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Draft Information

about drafting

"The Draft" also known as "The First Year Player Draft" is a Major League Baseball event where all the Major League teams take turns picking eligible high school and college baseball players. The Draft takes place every June; the club with the worst record the season before gets to select first.

They alternate between National and American League going from worst records to best. The draft continues in that order (unless trades are made) for 50 rounds.

All players, resident of the U.S. and its territories, are eligible to be selected in Major League Baseball's Rule 4 Draft upon graduating from high school. However, once a player enrolls in a four-year college or university, player is not allowed to be drafted (or re-drafted) until completing three years of school or reaching age 21, whichever comes first. By contrast, players who enroll in junior colleges (i.e., two-year institutions) are eligible for selection at any time. The Rule 4 Draft of eligible college and high school players consists of 40 rounds. Despite the MLB draft being considerably longer than that of the NFL or NBA, only about 9.1% of all NCAA senior baseball players are drafted by a MLB team.

When a club selects a player, if that player does not sign, the team still keeps the rights to sign that player, until one week before the next draft year. This is beneficial to the clubs and the player. A player can get more money out of the club if they put up some good numbers the year that they are locked up. The club benefits by locking up a player that they feel will be a higher draft pick in the future. If the player does not sign with the club one week before the next year draft, he cannot be selected by the same team.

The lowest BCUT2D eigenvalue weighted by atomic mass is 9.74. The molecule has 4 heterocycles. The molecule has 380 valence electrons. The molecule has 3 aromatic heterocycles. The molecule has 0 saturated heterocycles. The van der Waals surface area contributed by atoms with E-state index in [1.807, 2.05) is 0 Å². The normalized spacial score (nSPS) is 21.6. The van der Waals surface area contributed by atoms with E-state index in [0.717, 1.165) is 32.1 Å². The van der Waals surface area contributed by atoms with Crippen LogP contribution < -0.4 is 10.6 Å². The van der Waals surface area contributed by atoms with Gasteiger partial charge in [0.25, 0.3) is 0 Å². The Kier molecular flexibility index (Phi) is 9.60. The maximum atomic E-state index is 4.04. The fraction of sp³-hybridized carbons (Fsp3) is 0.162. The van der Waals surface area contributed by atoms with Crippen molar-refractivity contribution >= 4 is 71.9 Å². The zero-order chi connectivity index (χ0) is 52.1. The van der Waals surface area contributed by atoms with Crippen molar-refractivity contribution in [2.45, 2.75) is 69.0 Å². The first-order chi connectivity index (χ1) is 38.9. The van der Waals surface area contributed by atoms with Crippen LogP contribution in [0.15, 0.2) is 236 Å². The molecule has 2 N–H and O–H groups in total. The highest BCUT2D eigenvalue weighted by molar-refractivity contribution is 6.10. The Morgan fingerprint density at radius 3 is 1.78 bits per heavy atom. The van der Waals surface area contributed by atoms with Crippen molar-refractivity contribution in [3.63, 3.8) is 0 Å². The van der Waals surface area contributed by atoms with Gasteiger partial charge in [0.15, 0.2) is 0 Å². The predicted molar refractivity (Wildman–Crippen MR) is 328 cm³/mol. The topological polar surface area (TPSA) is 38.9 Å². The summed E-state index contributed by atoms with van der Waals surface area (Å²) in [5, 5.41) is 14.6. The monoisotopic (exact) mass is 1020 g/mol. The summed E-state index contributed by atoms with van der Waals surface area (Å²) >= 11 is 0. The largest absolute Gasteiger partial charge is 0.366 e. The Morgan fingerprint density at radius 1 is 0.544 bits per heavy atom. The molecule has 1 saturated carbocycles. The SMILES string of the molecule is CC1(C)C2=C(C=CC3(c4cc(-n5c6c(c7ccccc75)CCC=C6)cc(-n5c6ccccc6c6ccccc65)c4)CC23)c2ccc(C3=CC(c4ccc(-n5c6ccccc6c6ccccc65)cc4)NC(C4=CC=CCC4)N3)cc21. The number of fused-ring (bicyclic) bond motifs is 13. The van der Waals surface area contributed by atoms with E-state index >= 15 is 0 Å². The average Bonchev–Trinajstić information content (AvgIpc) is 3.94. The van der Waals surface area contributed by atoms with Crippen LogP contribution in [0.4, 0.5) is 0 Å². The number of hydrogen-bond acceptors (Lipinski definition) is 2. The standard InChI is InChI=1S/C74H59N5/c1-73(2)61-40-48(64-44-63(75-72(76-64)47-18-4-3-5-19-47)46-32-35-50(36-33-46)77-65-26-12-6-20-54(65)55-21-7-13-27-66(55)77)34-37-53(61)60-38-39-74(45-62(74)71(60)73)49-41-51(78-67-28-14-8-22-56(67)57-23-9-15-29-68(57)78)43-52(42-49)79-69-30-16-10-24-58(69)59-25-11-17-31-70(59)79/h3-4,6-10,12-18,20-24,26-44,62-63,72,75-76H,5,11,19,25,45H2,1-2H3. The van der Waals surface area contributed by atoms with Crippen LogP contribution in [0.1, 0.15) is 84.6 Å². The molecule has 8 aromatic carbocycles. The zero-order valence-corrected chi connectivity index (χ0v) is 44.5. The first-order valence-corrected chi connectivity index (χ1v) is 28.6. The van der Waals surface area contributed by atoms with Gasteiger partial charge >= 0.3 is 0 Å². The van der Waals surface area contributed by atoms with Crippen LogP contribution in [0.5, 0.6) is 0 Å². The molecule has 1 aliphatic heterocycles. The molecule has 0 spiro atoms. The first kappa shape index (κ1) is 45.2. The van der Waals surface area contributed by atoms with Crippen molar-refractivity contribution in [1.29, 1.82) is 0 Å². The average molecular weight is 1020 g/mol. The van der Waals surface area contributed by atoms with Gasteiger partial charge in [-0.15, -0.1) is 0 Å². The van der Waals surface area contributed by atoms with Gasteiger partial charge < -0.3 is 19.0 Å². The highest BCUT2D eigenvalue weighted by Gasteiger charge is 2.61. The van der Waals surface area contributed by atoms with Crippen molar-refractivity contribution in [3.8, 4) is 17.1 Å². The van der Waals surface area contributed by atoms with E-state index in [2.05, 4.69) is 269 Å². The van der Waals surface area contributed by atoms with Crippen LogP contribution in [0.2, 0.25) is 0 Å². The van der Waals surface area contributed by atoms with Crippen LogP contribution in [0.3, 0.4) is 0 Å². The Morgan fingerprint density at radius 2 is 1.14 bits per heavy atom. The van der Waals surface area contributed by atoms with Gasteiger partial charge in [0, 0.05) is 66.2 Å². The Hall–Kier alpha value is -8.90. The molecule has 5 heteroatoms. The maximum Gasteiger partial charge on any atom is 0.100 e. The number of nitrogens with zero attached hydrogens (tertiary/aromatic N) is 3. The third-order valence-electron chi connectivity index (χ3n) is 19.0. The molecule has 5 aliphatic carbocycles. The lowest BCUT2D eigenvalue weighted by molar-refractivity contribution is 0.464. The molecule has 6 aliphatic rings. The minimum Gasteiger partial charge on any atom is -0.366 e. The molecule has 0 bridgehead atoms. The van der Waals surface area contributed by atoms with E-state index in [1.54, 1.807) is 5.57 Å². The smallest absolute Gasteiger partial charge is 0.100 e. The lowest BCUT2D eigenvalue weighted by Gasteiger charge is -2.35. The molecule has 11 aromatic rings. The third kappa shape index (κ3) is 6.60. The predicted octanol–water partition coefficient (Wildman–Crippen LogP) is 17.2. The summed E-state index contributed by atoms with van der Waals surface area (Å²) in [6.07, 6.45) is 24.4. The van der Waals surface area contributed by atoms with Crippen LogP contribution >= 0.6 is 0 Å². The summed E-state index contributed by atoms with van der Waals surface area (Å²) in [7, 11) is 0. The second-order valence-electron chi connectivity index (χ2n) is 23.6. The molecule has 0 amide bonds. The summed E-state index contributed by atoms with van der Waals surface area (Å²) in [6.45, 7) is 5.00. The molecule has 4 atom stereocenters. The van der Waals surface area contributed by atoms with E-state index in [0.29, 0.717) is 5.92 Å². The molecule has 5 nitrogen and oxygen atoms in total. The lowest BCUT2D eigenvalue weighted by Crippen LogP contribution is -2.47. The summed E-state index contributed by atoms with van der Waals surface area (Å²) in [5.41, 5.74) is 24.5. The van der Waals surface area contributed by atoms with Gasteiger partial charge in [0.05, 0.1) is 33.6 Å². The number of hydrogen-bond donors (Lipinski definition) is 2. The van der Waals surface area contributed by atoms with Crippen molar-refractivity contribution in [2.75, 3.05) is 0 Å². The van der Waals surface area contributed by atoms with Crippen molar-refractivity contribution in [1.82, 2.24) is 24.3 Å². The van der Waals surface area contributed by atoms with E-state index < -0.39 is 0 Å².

One of the biggest controversies with the draft and these amateur athletes is the use of agents. There have been many cases of college athletes consulting or hiring an agent prematurely in direct violation of NCAA rules. The NCAA came up with the “no agent rule” as a result of this for what they say was to benefit their amateur athletes.

This law stated that a college player is unable to hire an agent or even a lawyer in order to assist them in negotiating a contract with a professional team. The rule states that “[a]n individual shall be ineligible for participation in an intercollegiate sport if he or she has agreed (orally or in writing) to be represented by an agent for the purpose of marketing his or her athletics ability or reputation in that sport”.

Representation of an agent is considered to be any direct contact with the professional team during the contract negotiations. This contact can be made many different ways, whether through direct conversation, via mail or through the telephone. This rule is strongly enforced by the NCAA and has harsh consequences if broken.